• Golden Milk — This is a tumeric drink can be served cold, hot or in a smoothie. It’s an ancient yogic recipe that’s good for arthritis and joint pain. And it tastes amazing.   

• Cacao milkshake —  Always delicious, and at sacred arts you can have a few milk choices including two per cent, non-fat, or substitute for organic unsweetened soy, coconut, or almond milk.  All whipped cream is made from scratch, you can even choose coconut whipped cream.   

There are a few ways to make food healthy and yet still great tasting. Depending on the recipe they find other ways to sweeten, instead of white sugar they use dates, they also use raw cane sugar, or xilatol which is made from birch bark and does not digest as sugar. They use spelt flour instead of white flour.   

Ravidass and Lisa feel it is important to shop local, so they try to shop local as much as possible. They have some specialty items that come from B.C. but the rest of their supplies are bought in Camrose.   

Sacred Arts partners with Parsnips and Paddocks, and Francois the French raw food chef. The cheesecakes, and a few other treats that sacred arts serves are made by Francois and they sell his organic maple syrup and kale chips as well.   

It is important to the Millers that their café is making a difference. They are on a quest for wellness and believe they are building a sense of meaning, and a way for people to eat better. Many of their customers have become their very close friends.  

These business owners are in our community to also serve our community. Sacred Arts partners with the Camrose Women’s Shelter and mental health. They donate yoga passes for fundraisers but have also made a three-week yoga pass available for sign out at the library. If you’d like to try yoga, you can join the Friday noon class by donation and in August the money goes to the women’s shelter.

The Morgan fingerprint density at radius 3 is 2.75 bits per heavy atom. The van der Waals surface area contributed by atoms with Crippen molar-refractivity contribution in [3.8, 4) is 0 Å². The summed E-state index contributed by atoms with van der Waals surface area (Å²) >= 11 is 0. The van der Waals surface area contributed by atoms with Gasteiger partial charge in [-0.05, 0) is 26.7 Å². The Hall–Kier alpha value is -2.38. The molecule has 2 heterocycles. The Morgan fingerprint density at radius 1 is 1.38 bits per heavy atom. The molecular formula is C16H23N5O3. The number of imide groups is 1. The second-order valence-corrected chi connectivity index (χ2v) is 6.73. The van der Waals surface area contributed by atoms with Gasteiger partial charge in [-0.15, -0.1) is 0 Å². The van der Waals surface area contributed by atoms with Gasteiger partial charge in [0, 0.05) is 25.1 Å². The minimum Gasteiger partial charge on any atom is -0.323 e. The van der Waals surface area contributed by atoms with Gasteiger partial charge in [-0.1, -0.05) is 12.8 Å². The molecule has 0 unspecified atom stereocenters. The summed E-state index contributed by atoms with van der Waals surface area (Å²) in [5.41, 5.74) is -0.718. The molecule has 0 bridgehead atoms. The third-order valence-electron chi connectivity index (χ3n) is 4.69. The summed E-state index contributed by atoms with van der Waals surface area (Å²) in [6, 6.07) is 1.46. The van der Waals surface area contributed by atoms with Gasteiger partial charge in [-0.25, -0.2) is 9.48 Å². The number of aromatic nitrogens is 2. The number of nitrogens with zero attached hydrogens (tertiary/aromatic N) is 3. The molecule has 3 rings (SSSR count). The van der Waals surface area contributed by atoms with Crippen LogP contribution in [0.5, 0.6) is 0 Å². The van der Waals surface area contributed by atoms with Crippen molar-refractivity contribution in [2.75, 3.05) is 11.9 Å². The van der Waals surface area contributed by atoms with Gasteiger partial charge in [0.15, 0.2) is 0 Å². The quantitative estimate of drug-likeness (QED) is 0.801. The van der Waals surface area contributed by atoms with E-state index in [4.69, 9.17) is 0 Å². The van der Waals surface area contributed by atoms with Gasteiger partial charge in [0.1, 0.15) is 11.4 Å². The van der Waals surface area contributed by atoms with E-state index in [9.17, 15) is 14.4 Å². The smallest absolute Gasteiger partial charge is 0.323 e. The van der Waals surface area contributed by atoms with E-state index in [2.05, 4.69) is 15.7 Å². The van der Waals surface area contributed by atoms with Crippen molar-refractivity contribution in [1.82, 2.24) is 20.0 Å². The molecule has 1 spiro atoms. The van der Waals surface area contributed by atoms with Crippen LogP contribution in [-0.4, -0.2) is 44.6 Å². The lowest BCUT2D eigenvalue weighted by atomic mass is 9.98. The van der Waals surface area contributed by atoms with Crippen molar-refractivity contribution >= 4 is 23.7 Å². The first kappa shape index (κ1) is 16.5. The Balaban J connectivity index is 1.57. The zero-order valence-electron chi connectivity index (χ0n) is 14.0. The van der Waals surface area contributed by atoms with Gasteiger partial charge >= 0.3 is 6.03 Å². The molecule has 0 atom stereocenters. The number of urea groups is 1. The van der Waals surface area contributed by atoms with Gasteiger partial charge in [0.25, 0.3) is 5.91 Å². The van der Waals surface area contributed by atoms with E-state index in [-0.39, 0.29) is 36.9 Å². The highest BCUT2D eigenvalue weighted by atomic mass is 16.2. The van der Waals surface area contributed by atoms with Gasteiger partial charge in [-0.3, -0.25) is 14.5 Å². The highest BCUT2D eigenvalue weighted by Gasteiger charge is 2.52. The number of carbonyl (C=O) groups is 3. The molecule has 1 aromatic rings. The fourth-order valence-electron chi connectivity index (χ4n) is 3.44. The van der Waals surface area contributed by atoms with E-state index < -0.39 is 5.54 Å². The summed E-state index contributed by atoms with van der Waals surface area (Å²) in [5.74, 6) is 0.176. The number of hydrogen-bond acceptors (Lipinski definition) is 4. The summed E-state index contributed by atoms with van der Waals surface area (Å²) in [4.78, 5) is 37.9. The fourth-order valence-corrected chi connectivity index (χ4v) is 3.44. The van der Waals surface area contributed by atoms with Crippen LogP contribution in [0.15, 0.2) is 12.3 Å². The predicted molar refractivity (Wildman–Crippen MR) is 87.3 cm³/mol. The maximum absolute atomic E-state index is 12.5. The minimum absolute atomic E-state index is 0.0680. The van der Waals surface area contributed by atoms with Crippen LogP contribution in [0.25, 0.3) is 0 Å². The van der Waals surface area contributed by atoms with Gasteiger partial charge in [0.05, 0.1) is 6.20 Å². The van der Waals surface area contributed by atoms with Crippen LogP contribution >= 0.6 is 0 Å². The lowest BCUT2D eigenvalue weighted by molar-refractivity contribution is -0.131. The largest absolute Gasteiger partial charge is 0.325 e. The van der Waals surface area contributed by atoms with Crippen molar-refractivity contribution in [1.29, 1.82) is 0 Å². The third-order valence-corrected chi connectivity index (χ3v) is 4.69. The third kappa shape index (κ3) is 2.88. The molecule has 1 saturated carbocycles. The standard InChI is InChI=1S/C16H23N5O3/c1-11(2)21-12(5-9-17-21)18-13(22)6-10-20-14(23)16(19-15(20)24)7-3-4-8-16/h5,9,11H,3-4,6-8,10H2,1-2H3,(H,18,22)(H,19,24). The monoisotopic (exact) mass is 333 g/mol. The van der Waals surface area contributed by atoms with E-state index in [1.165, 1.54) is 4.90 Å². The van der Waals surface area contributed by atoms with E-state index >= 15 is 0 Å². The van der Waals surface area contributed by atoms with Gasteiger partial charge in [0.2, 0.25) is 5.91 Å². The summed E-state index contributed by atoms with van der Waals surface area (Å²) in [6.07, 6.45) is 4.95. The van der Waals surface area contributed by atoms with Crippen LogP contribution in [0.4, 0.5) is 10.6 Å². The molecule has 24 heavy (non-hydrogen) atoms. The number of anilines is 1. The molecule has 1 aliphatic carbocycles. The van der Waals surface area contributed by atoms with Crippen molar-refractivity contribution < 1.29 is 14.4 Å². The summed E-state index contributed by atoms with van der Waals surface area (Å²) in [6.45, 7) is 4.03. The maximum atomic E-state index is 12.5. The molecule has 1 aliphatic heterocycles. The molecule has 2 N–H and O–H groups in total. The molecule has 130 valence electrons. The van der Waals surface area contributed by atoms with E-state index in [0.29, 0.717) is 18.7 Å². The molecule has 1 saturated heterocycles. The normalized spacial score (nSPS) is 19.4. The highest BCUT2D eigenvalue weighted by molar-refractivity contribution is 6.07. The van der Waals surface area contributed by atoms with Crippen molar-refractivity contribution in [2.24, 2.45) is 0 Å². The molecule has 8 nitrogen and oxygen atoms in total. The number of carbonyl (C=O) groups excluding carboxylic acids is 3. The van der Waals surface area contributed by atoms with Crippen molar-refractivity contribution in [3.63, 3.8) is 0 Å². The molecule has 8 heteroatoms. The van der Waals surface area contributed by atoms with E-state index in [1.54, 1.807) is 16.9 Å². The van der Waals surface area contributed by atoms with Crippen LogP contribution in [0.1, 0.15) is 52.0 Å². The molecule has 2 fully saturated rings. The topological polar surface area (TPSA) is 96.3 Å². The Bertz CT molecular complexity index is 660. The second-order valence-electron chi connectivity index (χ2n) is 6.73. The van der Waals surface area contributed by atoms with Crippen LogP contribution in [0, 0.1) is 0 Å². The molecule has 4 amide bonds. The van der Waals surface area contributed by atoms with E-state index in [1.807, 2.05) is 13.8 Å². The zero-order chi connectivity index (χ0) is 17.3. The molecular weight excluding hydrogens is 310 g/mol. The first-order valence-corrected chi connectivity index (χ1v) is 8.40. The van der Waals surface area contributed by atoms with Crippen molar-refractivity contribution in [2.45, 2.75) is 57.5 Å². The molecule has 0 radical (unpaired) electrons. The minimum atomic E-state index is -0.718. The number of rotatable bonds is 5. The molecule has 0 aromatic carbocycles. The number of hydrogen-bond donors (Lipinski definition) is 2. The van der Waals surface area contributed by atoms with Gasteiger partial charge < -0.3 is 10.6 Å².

Watch for their seasonal items to come out like the Pumpkin spice latte in the fall made with real pumpkin and organic spices, their regular customers will be lining up for this one in September.   

This local power couple is making an impression, and were asked to serve at Taste of Edmonton’s vegan/vegetarian night this year where they served 800 portions of raw chewy salted caramel cookies and 800 portions of Buddha bowls. It was a big opportunity for this small local restaurant to showcase their products on a grand scale and they were very well received.   

One of their busiest weekends of the year for Sacred Arts is Big Valley Jamboree weekend with visitors stopping in, and a few limos showing up to grab take out to serve the lineup of entertainers and their specific food tastes and requirements. Don’t worry though, even their take-out containers, cups, straws and cutlery are certified compostable. This was very important to the couple, to not contribute to the over 800 billion tons of plastic on the earth today.   

Stop by today and see Ravidass and the team of staff that make Sacred arts the place to be in downtown Camrose! and please “like” Marilous pampered chef on facebook